One of the best things about the prequel trilogy was that Yoda’s role was even bigger than it was in the original films. The story behind the reasons Yoda went into exile encompassed one of the most interesting parts of the prequels and Oz’s voice work provided a comforting continuity between the original films and the newer trilogy.


Boba Fett is a fan favorite from the original Star Wars films, despite his brief appearance there. While it may have seemed like a good idea to take advantage of that fan love by showing him as a young boy in Attack of the Clones, the appearance did more harm than good. Daniel Logan's portrayal of Boba as a petulant child removed the mystery from the character.

Furthermore, Logan’s depiction gave no indication that the character could ever turn into the calculating bounty hunter fans adored. Instead, Logan seemed miscast and out of place. The only indication of what the character could become happened when he witnessed his father’s downfall at the hands of Mace Windu. A moment that seemed to be setting up something more interesting, but then never went any further.


Star Wars Episode II Attack of the Clones Count Dooku Makashi Salute

In the early and mid-2000s, Christopher Lee pretty much perfected the art of playing the double-crossing bad guy. Between his appearance in the final two Star Wars prequels and his concurrent depiction of Saruman in The Lord of the Rings trilogy, Lee was specializing in a specific kind of bad guy. Luckily Lee was exceptional at bringing gravity to the these fallen characters, no matter how fantastical they were.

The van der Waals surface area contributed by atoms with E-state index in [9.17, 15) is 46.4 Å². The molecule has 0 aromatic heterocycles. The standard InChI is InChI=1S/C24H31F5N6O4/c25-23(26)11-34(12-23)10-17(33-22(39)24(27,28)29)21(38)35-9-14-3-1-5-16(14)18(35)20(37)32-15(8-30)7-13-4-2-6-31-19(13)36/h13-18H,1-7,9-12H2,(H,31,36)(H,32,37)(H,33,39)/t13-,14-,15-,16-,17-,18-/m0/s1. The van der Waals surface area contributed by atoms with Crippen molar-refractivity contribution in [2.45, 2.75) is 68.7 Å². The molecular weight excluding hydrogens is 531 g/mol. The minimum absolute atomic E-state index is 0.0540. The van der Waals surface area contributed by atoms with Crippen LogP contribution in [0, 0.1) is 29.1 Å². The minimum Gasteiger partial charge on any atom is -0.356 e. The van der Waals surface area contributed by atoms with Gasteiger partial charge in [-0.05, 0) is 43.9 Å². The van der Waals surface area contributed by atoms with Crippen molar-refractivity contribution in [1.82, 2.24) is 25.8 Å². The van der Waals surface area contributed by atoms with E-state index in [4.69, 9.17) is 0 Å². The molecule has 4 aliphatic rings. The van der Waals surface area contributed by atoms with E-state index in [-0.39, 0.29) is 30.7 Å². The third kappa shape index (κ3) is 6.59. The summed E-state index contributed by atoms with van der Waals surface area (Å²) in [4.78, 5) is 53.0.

Lee wore Count Dooku’s treachery convincingly, bringing nuance to his characterization of a man who had fallen to the Dark Side. In fact, Lee projected a great deal just with his eyes. When he realizes his Sith Master has turned on him, you almost feel sorry for him, despite his prior evil deeds.


Jar Jar Binks in Star Wars The Phantom Menace

No rundown of poor casting choices in the Star Wars prequels would be complete without mentioning Ahmed Best’s unfortunate turn as the reviled Jar Jar Binks. However, after almost 20 years of negativity, calling out this character feels a lot like piling on. At this point even non-fans know the knocks against Jar Jar — he’s an annoying, unfunny caricature whose slapstick shenanigans and unfortunate speech patterns left Star Wars fans everywhere perplexed and angry.

The backlash against Jar Jar was swift and lacerating. Despite all that, it’s hard to blame Best for doing what he was directed to do. The bigger question is why amongst the legions of people the prequels had to pass muster with, no one in George Lucas’ orbit got him to reconsider the wisdom of including such a terrible character in the films.


Star Wars Episode 1 The Phantom Menace Darth Maul Lightsaber

As Darth Maul, Ray Park doesn’t exactly achieve new heights in dramatic acting. In fact, it could be argued that his costume and make-up do most of the acting work for him. Nonetheless, it’s hard to argue with the menacing potency of his character as he relentlessly pursues Qui-Gon Jinn and Obi-Wan Kenobi in The Phantom Menace.

Ultimately, Darth Maul is most fascinating during his fight scenes, and that’s really the way it should be. He projects an air of quiet determination and danger as he takes on his enemies, putting his all into a duel that is one of the best things about the first prequel film. While Darth Maul’s personality is better fleshed out in other stories, he brought some much-needed stakes and excitement to The Phantom Menace.